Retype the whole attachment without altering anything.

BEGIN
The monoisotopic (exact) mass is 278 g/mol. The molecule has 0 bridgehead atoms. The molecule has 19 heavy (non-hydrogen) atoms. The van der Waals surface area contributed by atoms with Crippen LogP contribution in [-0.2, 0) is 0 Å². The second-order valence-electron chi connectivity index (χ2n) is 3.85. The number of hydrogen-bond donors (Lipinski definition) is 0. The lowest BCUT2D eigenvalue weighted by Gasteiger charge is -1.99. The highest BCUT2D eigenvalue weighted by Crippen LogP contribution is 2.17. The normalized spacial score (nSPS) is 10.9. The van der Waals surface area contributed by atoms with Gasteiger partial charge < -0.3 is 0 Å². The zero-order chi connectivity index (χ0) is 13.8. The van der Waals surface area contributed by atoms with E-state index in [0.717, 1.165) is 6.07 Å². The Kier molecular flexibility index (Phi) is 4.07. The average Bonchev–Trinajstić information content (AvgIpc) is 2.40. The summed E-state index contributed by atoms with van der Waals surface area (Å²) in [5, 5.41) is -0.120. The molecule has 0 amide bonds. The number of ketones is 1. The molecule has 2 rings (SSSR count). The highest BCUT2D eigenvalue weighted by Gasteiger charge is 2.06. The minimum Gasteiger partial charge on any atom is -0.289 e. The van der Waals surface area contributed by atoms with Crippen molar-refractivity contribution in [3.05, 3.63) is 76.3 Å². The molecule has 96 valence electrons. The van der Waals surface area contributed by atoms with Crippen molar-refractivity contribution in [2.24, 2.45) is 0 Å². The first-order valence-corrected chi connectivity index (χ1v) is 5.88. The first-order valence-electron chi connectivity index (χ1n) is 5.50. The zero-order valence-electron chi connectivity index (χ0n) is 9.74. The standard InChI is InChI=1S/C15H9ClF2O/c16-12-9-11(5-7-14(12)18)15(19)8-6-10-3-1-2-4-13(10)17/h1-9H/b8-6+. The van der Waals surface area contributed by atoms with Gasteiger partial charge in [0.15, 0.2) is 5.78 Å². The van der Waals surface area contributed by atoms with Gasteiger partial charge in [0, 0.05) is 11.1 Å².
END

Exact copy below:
The monoisotopic (exact) mass is 278 g/mol. The molecule has 0 bridgehead atoms. The molecule has 19 heavy (non-hydrogen) atoms. The van der Waals surface area contributed by atoms with Crippen LogP contribution in [-0.2, 0) is 0 Å². The second-order valence-electron chi connectivity index (χ2n) is 3.85. The number of hydrogen-bond donors (Lipinski definition) is 0. The lowest BCUT2D eigenvalue weighted by Gasteiger charge is -1.99. The highest BCUT2D eigenvalue weighted by Crippen LogP contribution is 2.17. The normalized spacial score (nSPS) is 10.9. The van der Waals surface area contributed by atoms with Gasteiger partial charge < -0.3 is 0 Å². The zero-order chi connectivity index (χ0) is 13.8. The van der Waals surface area contributed by atoms with E-state index in [0.717, 1.165) is 6.07 Å². The Kier molecular flexibility index (Phi) is 4.07. The average Bonchev–Trinajstić information content (AvgIpc) is 2.40. The summed E-state index contributed by atoms with van der Waals surface area (Å²) in [5, 5.41) is -0.120. The molecule has 0 amide bonds. The number of ketones is 1. The molecule has 2 rings (SSSR count). The highest BCUT2D eigenvalue weighted by Gasteiger charge is 2.06. The minimum Gasteiger partial charge on any atom is -0.289 e. The van der Waals surface area contributed by atoms with Crippen molar-refractivity contribution in [3.05, 3.63) is 76.3 Å². The molecule has 96 valence electrons. The van der Waals surface area contributed by atoms with Crippen molar-refractivity contribution in [2.24, 2.45) is 0 Å². The first-order valence-corrected chi connectivity index (χ1v) is 5.88. The first-order valence-electron chi connectivity index (χ1n) is 5.50. The zero-order valence-electron chi connectivity index (χ0n) is 9.74. The standard InChI is InChI=1S/C15H9ClF2O/c16-12-9-11(5-7-14(12)18)15(19)8-6-10-3-1-2-4-13(10)17/h1-9H/b8-6+. The van der Waals surface area contributed by atoms with Gasteiger partial charge in [0.15, 0.2) is 5.78 Å². The van der Waals surface area contributed by atoms with Gasteiger partial charge in [0, 0.05) is 11.1 Å².